After reading the opening of Bringing Down the House I wanted to learn how to count cards. This was much more intensive than I had pictured it being. The first part was to learn basic strategy. This is a system that says when hit, stay, double, split, or surrender. I have gotten nowhere close to memorizing this, but I am working on it. The majority of the strategies and tips I found were from a group called BlackJack Apprentice. They put out videos and articles teaching people how to count cards. After learning basic strategy I then moved to learn the common counting system. This gives cards a label 2-6 are +1, 7-9 are 0, and 10-A are -1. When the pairs are dealt you add up what's called the running count. The count changes as more cards are placed on the table. After each hand, you take your running count and divide it by the number of remaining decks. This is the true count and determines the amount being bet. The true count is recalculated with the updated running count after each hand. The running count is not reset until the deck(s) has been shuffled. To calculate you bet you take the true count and multiply it by the unit of betting you are using. If this true count becomes negative it is advised that I leave the table and return later.

After a few trials at home, I found this to be quite hard. Keeping the counts running was difficult. This is the one project I am going to pursue after this class is over.    





Comment from: [Member]

The blog is not allowing me to post my coin flip graph and Blackjack strategy chart so here they are.


Coin Flip

01/16/19 @ 21:39
Comment from: [Member]

Nice explanation of your excel knowledge!

project 2 and 3: 10/10

project 4: 8/10

project 5: 8/10

Project 6: 9/10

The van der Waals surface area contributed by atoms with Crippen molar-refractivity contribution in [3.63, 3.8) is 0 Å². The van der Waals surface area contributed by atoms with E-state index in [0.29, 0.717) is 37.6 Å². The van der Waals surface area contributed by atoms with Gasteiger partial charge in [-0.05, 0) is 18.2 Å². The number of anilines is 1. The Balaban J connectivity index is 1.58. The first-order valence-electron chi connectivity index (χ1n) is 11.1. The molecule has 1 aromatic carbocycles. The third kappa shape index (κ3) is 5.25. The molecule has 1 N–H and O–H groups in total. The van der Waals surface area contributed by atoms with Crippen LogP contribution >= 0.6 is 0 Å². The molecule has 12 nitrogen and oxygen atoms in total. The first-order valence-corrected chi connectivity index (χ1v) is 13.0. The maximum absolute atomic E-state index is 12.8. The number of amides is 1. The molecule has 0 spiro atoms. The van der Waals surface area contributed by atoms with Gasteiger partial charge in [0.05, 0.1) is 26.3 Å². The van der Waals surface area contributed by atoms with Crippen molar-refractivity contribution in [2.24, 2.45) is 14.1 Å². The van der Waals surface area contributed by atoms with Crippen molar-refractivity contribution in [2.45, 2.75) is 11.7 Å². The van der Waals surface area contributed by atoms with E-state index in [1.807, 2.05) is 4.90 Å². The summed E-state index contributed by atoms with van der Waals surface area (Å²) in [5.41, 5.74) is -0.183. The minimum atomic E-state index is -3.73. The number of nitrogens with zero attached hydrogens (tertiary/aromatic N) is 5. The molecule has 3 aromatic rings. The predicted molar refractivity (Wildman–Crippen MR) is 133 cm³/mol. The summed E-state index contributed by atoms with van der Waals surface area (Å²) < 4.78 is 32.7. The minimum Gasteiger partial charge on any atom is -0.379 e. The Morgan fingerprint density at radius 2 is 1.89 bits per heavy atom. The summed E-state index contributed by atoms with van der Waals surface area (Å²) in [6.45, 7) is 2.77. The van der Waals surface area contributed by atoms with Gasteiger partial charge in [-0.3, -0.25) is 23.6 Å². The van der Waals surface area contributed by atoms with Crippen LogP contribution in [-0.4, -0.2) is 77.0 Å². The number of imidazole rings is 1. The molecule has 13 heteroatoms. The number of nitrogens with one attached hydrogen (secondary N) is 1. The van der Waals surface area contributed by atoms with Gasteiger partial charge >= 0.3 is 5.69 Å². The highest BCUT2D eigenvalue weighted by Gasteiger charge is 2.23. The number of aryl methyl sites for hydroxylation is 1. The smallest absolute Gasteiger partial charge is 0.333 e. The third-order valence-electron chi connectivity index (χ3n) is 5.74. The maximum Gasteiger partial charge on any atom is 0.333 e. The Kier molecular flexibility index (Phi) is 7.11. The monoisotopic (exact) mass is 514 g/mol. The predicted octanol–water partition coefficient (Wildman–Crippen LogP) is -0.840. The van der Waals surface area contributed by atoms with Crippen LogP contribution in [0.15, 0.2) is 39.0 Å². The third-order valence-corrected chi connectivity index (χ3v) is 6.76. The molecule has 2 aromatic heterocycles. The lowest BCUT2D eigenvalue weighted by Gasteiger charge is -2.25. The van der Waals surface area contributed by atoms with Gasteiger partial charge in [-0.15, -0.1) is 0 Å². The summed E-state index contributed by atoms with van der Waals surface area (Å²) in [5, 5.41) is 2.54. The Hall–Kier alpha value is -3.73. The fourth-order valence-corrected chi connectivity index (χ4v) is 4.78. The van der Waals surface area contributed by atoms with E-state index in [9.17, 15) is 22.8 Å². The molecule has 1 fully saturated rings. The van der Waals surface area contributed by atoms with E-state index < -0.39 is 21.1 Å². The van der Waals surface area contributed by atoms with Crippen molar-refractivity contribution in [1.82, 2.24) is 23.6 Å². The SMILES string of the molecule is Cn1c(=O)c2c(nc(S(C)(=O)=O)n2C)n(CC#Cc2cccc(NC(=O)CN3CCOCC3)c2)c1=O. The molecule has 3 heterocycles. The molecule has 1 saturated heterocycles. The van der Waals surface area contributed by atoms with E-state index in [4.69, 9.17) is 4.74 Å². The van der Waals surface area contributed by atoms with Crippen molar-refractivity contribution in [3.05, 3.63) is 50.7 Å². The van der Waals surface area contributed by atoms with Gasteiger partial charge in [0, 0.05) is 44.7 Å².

01/16/19 @ 22:01
Comment from: [Member]

Good job learning about excel, Emery. It seems like you enjoyed these programs.

Your coinflip project was interesting, pretty simple but not bad.

Nice job with the reading of Bringing Down the House! Since it is linked with your other project, I think it is adequate, but it would have been nice to see a bit more of a summary on it.

It’s fun seeing you play cards at lunch, and we had all better be prepared for Emery being able to rule using his card counting skills. I would like it if you could maybe do a short presentation of this in person, just to explain it to me more clearly.

01/16/19 @ 22:04
Comment from: [Member]

Also, when are you going to present about plagiarism?

01/16/19 @ 22:20
Comment from: [Member]

Project 2 and 3: 10/10

4: 7/10

#5: 9/10

#6: 10/10

01/16/19 @ 23:24
Comment from: [Member]

I give all of them,
#2 and #3 a 9/10,
#4 a 7/10,
#5 an 8/10, and
#6 a 9/10.

01/17/19 @ 09:25
Comment from: [Member]

8/10 for all

01/17/19 @ 09:31
Comment from: [Member]


01/17/19 @ 11:33
Comment from: [Member]

8/10 for all. These are all cool projects.

01/17/19 @ 14:16
Comment from: [Member]

8/10 for all. super cool!

01/17/19 @ 14:51
Comment from: [Member]

#2&3 - Really good summary. 9/10 .

#4 - 7/10

$5 - 7/10

#6 - Sounds really difficult but cool! 9/10.

01/17/19 @ 15:17
Comment from: [Member]

#2 and #3 - 9/10

#4 - 6/10

#5 - 8/10

#6 - 9/10

01/17/19 @ 16:28
Comment from: [Member]

#2&3- great job explaining this, 10/10
#4- 6/10
#5- 6/10
#6- 10/10. I know you have been interested in card counting for a while, good for you that you are learning it!

01/17/19 @ 20:09
Comment from: [Member]

#2+3: 10/10

#4: 6/10

#5: 7/10

#6: 9/10!

01/17/19 @ 22:59
Comment from: [Member]

2 and 3: 9/10

4: 7/10

5: 8/10

6: 9/10

01/17/19 @ 23:07
Comment from: [Member]

2 and 3: 10/10

4: 7/10

5: 9/10

01/17/19 @ 23:30
Comment from: [Member]

10/10 for all

01/18/19 @ 08:22